Attention to detail is an absolute MUST when it comes to modeling auditions. Although there may not be a specific “dress code” stated on the audition post, your agent will generally require you to arrive in Agency-Standard Runway Attire. You will look professional and experienced. Better yet, you won’t have to think so hard about what to wear to your next modeling audition.

In short, Standard Runway Attire is defined as an all black, form fitting outfit. Not only will this give you a professional edge, it will help the clients pay attention to your stage presence, confidence, and walk without getting distracted by a complicated outfit. You will want to wear something that is comfortable that showcases your shape and size. Yes, standard runway attire is different for men and women:


Solid black leggings and a cami work perfectly for a runway audition. If you plan on auditioning for multiple shows a year, I highly suggest investing in some excellent quality leggings that are comfortable, move with you, and are never sheer in places that you do not intend them to be. My favorite are these Lux Flow Crop Leggings.

Ready for the Runway Dress.❤️Was $45. Buy it now for $27 by clicking the photo.

Runway Shoes:

A common mistake many inexperienced models make is wearing high heels that do not fit well, or are simply too uncomfortable to wear. The goal is to have a confident walk, so a major confidence-killer can be the wrong pair of shoes. I recommend wearing a classic black pump, 3″-5″ inches high.

Tip: Closed heel and closed toe will give you added stability. I usually opt for a classic black pump for runway auditions: 


Keep it natural. Clients like to see the length and overall health and color of your hair. Wear it down, and do not over style it with a bunch of hair products. To tame frizz or flyaways, I always recommend this weightless silkening oil. I actually use this silkening oil every day. (It also speeds up drying time) One drop is all you need for all of your hair:


JUST DON’T. Leave statement necklaces, large hair pieces, and sparkly bracelets at home. The focus should solely be on your stage presence and walk. I encourage talent to take navel rings out, and all facial jewelry larger than a single stud.


I have not forgotten about you! However, you guys have it pretty simple:


Your runway attire is not complete without your modeling materials. You should bring your modeling portfolio to every audition, or at the very least, your comp card or printed out, professional full-length photo of yourself.  Showing up to a runway audition without a photo of yourself gives the appearance that you do not care about being selected. Be sure that you also have your up to date measurements to list for the client.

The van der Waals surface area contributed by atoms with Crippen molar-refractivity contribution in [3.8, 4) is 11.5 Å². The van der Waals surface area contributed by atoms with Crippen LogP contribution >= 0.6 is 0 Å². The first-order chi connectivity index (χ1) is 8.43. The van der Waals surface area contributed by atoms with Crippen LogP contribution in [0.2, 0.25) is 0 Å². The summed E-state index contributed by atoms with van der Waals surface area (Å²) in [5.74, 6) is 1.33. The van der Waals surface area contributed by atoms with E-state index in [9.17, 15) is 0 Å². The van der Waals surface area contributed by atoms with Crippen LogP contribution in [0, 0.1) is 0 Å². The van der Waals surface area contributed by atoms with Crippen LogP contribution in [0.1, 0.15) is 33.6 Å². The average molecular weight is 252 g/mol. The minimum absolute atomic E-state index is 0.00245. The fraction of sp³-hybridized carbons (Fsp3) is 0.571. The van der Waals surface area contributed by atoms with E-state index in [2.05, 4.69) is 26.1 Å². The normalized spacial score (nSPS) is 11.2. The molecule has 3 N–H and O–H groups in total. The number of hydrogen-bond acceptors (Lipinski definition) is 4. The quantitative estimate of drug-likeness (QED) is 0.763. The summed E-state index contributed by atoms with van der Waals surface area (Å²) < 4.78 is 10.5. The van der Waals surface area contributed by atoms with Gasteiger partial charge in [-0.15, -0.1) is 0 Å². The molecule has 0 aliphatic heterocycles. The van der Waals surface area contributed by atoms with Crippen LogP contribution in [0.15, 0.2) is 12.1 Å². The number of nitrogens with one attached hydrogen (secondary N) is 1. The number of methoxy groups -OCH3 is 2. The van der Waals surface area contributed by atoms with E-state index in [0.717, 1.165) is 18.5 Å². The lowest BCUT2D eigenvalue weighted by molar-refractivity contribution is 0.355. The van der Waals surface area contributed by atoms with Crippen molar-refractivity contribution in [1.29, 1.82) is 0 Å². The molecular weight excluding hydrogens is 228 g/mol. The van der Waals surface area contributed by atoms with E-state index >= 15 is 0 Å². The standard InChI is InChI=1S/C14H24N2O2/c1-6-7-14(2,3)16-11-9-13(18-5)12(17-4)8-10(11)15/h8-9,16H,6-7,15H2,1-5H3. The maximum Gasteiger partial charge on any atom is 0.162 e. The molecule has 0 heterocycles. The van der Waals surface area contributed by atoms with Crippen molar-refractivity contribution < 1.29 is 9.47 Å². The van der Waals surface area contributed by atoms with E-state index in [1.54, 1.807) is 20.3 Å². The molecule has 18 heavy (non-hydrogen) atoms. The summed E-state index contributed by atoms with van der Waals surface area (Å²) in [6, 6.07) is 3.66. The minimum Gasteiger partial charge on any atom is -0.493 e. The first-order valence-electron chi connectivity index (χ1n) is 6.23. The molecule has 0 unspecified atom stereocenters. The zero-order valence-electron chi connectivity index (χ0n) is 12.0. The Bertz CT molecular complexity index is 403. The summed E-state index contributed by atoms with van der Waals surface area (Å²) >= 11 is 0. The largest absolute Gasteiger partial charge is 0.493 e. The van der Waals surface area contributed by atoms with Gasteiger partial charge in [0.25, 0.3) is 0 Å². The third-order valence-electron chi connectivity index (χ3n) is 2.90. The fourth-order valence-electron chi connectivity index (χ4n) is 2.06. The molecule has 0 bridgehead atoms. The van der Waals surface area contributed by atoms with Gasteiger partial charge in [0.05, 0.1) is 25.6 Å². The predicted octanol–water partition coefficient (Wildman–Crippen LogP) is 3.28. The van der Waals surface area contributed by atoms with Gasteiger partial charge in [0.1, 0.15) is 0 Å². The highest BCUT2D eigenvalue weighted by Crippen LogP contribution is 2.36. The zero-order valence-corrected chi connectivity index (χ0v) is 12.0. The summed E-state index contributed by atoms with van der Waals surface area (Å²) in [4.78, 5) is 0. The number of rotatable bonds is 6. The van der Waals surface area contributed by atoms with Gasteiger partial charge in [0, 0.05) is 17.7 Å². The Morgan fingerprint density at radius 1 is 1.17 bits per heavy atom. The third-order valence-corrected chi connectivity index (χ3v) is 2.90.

Still have questions? No worries–I am here to help! Drop a comment below and I’ll be sure to follow up ASAP! 🙃

You just received word from your agency director about the massive hair and fashion shows taking in place in Chicago! After confirming your attendance, you were given all of the details of where to go, when the audition starts, and what to do if you are selected to model in the show. You have your modeling bag prepped and ready to go, and you can now officially say:


My favorite thing about hair show auditions in Chicago is the fact that I have yet another excuse to go to Chicago. For most of us Milwaukeeans, we somehow forget that Chicago is only about 90 miles away from us, and we honestly don’t even think to go there unless there is some kind of event taking place that we deem worthy of our time. And, okay–Milwaukee rocks, so, it’s hard to get us to leave Cream City.


It’s hair show time, and you know that this is a great opportunity to change up your hair, and model for top hair designers in a full fashion production with the city’s top makeup artists and designers. Chances are, you or one of your gal pals is going to be bringing in some major $$ for over the weekend. So let’s get into it:


CAR POOL WITH YOUR FRIENDS. (Or take the train with them, whatever)

Bring along your other model friends! This is a great way to boost each other’s confidence by supporting and encouraging each other along the way. You can divide the cost of gas (AND PARKING) amongst everyone. After auditions are over, you are automatically surrounded by your designated Chicago shopping buddies. Not up for shopping? Visit Navy Pier!! Go get some shaved ice and ride the damn ferris wheel–You deserve it!



Get jealous of your friend(s) that “made it”. You have NO idea what the clients are looking for. Maybe they already casted 4 blond girls and are now only looking for brunettes or red heads. Maybe they already have enough caucasians and are looking for ebony or asian models. Maybe they have plenty of size 2,4,6, and are now looking for 8,10,12, etc. Or, –even more likely–they already have a ton of models with long hair, and are now only seeking to cast short hair models for pixie cuts…and let’s be honest…Are you really willing to chop off your mid-back length hair for a show? Probably not. Bottom line: The clients will not tell you what they are looking for, and there is nothing you can do to control that. However, you can control the way you support and encourage your friends NO MATTER WHAT.